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PostPosted: 07 May 2018, 20:51 

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I had one question about shooting drills that has been bothering me for a long time. When it comes to, "How do I improve my 3-point shots or how do I get out of a shooting slump," many people say to practice and take many shots close to basket and gradually move back until the three point line.

However, when closer to the basket you have to shoot the ball with less force. When shooting from the 3-point line you have to apply greater force in your shot so the ball can reach the basket.

1. How do I master how much force I have to apply in my shot depending on where I'm shooting from? Whenever I shoot 3's I either apply too much force or too little and it results in air ball. Rarely I get my shots in. How do I master how much force to apply? Please help!!

2. How does shooting close to the basket help improve you 3-point shooting when the force applied close to the basket differs from when you are behind the arc??


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PostPosted: 10 May 2018, 06:50 
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Develop workouts that cover all the bases...

- Start close to basket working on shooting form and good muscle memory
- Then practice some easy shots (6-15 ft depends on your age and strength)... getting a rhythm and confidence.
- Add in some footwork by doing something like 5/5/5 shooting drill. You could skip this on some days or do this instead of previous drill.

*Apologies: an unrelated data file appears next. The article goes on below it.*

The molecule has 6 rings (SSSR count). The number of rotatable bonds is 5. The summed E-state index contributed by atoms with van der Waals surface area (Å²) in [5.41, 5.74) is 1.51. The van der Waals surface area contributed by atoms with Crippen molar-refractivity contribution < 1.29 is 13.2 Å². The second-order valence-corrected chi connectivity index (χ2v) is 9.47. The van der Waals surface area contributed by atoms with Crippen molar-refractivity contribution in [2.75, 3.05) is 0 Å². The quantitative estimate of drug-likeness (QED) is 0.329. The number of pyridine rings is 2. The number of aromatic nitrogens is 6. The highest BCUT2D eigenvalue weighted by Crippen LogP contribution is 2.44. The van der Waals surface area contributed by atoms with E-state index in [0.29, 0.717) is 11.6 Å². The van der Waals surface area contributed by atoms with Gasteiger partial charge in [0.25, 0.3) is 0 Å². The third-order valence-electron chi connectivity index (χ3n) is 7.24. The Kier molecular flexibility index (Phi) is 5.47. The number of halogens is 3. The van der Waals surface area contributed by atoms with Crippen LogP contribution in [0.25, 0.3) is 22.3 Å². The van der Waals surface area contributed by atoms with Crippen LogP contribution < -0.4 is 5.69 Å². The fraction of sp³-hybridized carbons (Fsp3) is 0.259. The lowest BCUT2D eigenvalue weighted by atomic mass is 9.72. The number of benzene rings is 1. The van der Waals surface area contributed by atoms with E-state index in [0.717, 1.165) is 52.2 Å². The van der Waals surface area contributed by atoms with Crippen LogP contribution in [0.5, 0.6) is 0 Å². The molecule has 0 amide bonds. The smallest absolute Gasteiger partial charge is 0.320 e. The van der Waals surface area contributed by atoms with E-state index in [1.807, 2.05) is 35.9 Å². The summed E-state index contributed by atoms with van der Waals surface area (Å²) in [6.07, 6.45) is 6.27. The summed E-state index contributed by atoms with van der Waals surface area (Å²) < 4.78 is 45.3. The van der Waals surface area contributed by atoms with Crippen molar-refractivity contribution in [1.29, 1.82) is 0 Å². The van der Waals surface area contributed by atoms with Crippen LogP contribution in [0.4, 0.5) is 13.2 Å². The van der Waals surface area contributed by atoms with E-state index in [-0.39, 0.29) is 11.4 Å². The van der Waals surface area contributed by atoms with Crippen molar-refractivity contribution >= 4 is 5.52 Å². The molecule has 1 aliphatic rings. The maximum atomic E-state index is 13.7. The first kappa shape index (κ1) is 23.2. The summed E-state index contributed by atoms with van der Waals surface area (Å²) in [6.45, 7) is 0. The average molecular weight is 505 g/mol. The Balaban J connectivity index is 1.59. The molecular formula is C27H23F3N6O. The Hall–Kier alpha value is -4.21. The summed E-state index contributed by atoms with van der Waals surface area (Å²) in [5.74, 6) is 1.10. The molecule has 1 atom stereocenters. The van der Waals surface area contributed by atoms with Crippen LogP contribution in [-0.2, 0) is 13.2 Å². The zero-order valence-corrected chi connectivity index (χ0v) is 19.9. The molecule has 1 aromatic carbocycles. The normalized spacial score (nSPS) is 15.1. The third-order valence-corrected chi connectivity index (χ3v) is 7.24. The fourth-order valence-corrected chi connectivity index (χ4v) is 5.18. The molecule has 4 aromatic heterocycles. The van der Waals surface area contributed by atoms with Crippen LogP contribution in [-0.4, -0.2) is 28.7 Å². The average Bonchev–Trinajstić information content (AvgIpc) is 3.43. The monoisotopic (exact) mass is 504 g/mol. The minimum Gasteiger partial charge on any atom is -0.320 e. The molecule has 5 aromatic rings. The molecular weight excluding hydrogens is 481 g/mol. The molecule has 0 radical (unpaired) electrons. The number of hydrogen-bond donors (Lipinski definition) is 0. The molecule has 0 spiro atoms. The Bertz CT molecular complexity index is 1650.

https://www.breakthroughbasketball.com/drills/555-shooting.html
- Work your way back. There are lots of different ways to do this. This helps you develop proper touch and figure out how much force to use. You could shoot 8-10 shots from 10 ft, then 12 feet, 14 ft. and so on. Or you can shoot 2 shots, move back until reaching your range. Then shoot 2 shots and move forward. Of you can move back one step every time you make two in a row... and move forward every time you miss two in a row.
- Practice random shots... different location and distance on every shot. This is what a game is really like... shooting different types of shots every time down the court. So be sure to practice random shooting every time. This also helps develop distance control.

So the key is to have a shooting workout that gives you a balance of inside and outside shots. Sometimes you need to stay inside and slowly work your way out to develop confidence. But eventually you need to include random game shots.

By continually practicing (3-6 days a week... taking 100-500 shots each practice) and practice different ranges... your body will subconsciously figure out how to use correct force. Takes lots of consistent practice for many months and years.

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Jeff Haefner
http://www.BreakthroughBasketball.com


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PostPosted: 10 May 2018, 06:55 
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BTW. A typical workout for us looks like:

- Form shooting close to basket. 20 perfect shots (swish or grase back of rim)

- Rhythm shooting... 10-15 ft shots.... 20-50 reps.

- 5/5/5 shooting.

- Game like shooting drills (catch and shoot)... random or incorporate some type of cutting action.

- Shooting off the dribble. Game like shots off the dribble.

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Jeff Haefner
http://www.BreakthroughBasketball.com


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